Maryland Bar Bulletin
Publications : Bar Bulletin : January 2010


Although consumer complaints against lawyers traditionally increase in tough economic times, those in Maryland have sharply declined. In the last year, while attorneys and their clients struggled through the recession, grievances filed against Maryland lawyers went down significantly, and the Attorney Grievance Commission of Maryland (AGC) credits MSBA’s emphasis on civility, ethics and professionalism as a major contributing factor. The drop in consumer complaints against Maryland lawyers is quite positive in light of the recession and the large number of Maryland lawyers now practicing in the state.

In its recently released Annual Report, the AGC “attributes many of these positive (grievance) trends to the strong support of lawyers shown by the Maryland State Bar Association and the entire legal community. Everything from MSBA’s Professionalism Course for new admits, law office management programs and publications to MICPEL CLE programs, law school emphasis on ethics and professionalism and the dissemination of disciplinary cases heard by the Court of Appeals of Maryland have contributed to this positive direction.”

“All of these programs alert attorneys to their ethical obligations and the Court’s increasing concern over the lack of civility in the legal profession,” declares Bar Counsel Mel Hirshman. “All of the Bar’s efforts are having an impact on the profession. Overall, Maryland has an excellent Bar.”

According to The Attorney Grievance Commission of Maryland’s 34th Annual Report (July 1, 2008 – June 30, 2009), the number of docketed complaints fell to 353, down from 406 the previous year, while the number of attorneys in Maryland jumped from 33,400 to 34,569. The number of grievances not requiring an investigation also dropped, from 1,647 to 1,532. The majority of these involve lack of attorney communication, most relating to e-communication, but even here, there was a dramatic decline – 91 to 37. Hirshman believes attorneys are doing a better job of communicating with their clients in a regular and timely manner.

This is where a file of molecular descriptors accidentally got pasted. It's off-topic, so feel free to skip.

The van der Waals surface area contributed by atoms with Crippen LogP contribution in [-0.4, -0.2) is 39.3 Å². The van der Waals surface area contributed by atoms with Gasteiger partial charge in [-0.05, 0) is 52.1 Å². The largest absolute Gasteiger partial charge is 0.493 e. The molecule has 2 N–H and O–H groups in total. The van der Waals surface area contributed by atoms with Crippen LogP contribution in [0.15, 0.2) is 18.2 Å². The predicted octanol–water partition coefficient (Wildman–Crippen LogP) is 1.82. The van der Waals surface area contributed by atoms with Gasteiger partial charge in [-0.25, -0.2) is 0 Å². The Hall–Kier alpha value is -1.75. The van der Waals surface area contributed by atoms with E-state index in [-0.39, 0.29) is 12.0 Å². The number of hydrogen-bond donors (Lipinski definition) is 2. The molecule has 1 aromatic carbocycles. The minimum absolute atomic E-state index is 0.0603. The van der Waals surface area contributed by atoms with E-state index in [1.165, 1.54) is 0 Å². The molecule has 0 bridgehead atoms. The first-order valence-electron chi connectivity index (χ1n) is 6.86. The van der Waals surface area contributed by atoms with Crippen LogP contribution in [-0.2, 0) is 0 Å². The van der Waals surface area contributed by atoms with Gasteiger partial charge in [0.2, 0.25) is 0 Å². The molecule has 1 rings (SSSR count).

In today’s high-tech world, clients are increasingly sophisticated, and this means clients are more demanding and expect instantaneous responses. “When clients e-mail an attorney, they expect an instantaneous return e-mail, even though this is unrealistic and unreasonable,” Hirshman explains, “and most of these complaints are dismissed as unfounded.”

However, this is the wave of the future, so Hirshman advises lawyers to take this under advisement. “Clients are more aggressive and demanding, and with today’s technology, attorneys can easily communicate with their clients.” He reminds attorneys to always return client calls and urges them to respond to electronic communications in a timely fashion.

In terms of law practice areas, civil litigation attracted the most complaints against practitioners at 56, followed by family law at 54, personal injury at 49 and criminal law at 46. Geographically speaking, Montgomery County lawyers had the most complaints lodged against them with 71, followed by Baltimore County with 60, Prince George’s County 53 and Baltimore City with 52; four counties – Caroline, Garrett, Somerset and Talbot – had none.

Of the 63 disciplinary actions in’08-’09: competent representation, diligence, communication, negligence and abiding by the client’s decision accounted for 16; misconduct, dishonesty, fraud, deceit or misrepresentation 10; misconduct – prejudicial to administration of justice or unauthorized practice of law each claimed seven; misappropriation of client funds eight; and failure to maintain complete records, account to client or others, maintain trust account or safeguard funds had five. A total of 18 attorneys were suspended, five disbarred and 11 disbarred by consent.

The consumer trend of declining grievances in the recent AGC Annual Report documents the latest in a series of positive trends. Hirshman recognizes that lawyer discipline statistics have generally gone up and down over the years, but stresses, “one thing remains consistent – the number of complaints against Maryland lawyers, compared to the number of those sanctioned, grows smaller every year. This is a very good sign.”

“There will always be a few ‘bad apples,’” concludes Hirshman, “but they are few and far between. The number of Maryland lawyers continues to go up, and those involved with the AGC represent a very, very small percentage, less than ½ of one percent.”


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Publications : Bar Bulletin: January 2010

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